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Old 11-10-2017, 08:30 AM   #21
Canuck Lad
 
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Default Re: Attack is not opposed?

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Originally Posted by zoncxs View Post
As someone who practice longsword, your assumption is wrong. I don't claim to be a master of the sword, but I am well enough that a beginner wouldn't even land a strike on me. Most people who have been practicing for a little while won't be able to land much of anything less than me messing up.
I never said anything in opposition to this.


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Originally Posted by zoncxs View Post
If someone with a skill level of 12 fights someone with a skill level of 16, the parry scores are 9 and 11, the skill 16 person could take -4 to skill, dropping it to 12, when they attack which lowers the opponents defense from 9 to 7. That is technique in real life. Its harder to defend against the expert swordsmith because they can take bigger penalties and still land strikes.
So you fight a novice. Let's say you choose to put in no more mental exertion than he does. You're saying your attacks are no less difficult to defend than his? I don't believe that is correct.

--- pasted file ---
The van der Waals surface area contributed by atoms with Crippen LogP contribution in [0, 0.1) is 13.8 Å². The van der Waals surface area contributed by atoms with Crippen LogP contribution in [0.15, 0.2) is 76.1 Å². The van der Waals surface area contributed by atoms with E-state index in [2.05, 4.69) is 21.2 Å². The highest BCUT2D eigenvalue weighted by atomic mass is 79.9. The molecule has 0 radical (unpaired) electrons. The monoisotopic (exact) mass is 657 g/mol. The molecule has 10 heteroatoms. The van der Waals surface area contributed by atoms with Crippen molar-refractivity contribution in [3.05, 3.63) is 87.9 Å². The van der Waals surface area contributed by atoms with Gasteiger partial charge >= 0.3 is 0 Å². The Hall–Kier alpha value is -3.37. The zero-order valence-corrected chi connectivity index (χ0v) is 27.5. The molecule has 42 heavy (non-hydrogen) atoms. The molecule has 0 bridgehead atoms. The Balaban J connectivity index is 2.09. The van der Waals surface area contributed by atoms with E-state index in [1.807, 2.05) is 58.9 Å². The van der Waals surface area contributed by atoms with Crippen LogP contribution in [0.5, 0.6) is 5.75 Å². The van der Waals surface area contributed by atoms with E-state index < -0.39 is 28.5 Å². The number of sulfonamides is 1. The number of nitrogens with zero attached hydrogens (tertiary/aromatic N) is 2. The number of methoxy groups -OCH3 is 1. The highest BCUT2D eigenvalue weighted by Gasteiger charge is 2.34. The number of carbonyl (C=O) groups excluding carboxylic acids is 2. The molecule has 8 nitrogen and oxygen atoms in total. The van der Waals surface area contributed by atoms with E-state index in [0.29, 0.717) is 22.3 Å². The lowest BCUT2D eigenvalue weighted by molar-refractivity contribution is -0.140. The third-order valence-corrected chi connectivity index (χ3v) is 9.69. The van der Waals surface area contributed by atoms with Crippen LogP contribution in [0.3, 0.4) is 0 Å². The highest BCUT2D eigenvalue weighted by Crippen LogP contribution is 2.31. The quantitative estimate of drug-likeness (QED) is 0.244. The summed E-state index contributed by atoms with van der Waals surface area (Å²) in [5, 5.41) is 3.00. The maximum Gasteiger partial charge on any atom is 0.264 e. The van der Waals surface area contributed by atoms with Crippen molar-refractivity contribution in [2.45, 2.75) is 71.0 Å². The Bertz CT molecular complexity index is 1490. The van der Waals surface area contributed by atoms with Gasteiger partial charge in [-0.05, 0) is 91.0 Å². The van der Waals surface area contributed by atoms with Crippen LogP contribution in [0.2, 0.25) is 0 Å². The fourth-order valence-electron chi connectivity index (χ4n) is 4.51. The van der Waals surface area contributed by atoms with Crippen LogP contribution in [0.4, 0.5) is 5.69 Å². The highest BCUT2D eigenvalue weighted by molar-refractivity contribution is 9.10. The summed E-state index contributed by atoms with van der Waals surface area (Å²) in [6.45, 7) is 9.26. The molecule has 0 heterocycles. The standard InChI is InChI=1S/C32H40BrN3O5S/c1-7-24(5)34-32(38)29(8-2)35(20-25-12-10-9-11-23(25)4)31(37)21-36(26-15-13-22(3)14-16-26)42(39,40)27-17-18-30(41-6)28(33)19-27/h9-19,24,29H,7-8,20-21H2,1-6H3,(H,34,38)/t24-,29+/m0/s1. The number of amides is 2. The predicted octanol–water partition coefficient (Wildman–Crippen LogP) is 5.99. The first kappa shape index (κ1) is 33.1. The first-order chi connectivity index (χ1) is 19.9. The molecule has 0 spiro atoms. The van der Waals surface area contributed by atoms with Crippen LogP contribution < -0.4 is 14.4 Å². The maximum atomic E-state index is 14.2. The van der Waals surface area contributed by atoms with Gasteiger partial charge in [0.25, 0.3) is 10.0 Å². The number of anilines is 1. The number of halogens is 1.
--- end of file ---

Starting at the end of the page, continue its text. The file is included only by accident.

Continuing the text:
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Old 11-10-2017, 08:38 AM   #22
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Default Re: Attack is not opposed?

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Originally Posted by Tomsdad View Post
As Sir Pudding said you could just assume all NPC's roll a 10 or 11 on their attacks and defences leaving just the PCs to roll. Your results will be somewhat predictable and binary.
Most rolls on 3D6 are 10 or 11 anyway. And you still get randomness from the players rolling...
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Old 11-10-2017, 08:59 AM   #23
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Default Re: Attack is not opposed?

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Originally Posted by Canuck Lad View Post
Most rolls on 3D6 are 10 or 11 anyway. And you still get randomness from the players rolling...
Try it out and report back. I'm sure I'm not the only one who would like to hear about your experience. There are many, many ways to make use of the GURPS rules. Most of the fine folks on these forums are not-at-all interested in a singular Best Way to Play.

For myself, I get bored of rolling back and forth if there aren't any meaningful choices to be made based on those rolls. For example, I don't like just wearing down an opponent's pool of hit points. If, however, I can make tactical choices to improve my odds of ending a fight quickly, then I'm happy to roll buckets of dice.
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Old 11-10-2017, 09:12 AM   #24
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Default Re: Attack is not opposed?

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Originally Posted by Canuck Lad View Post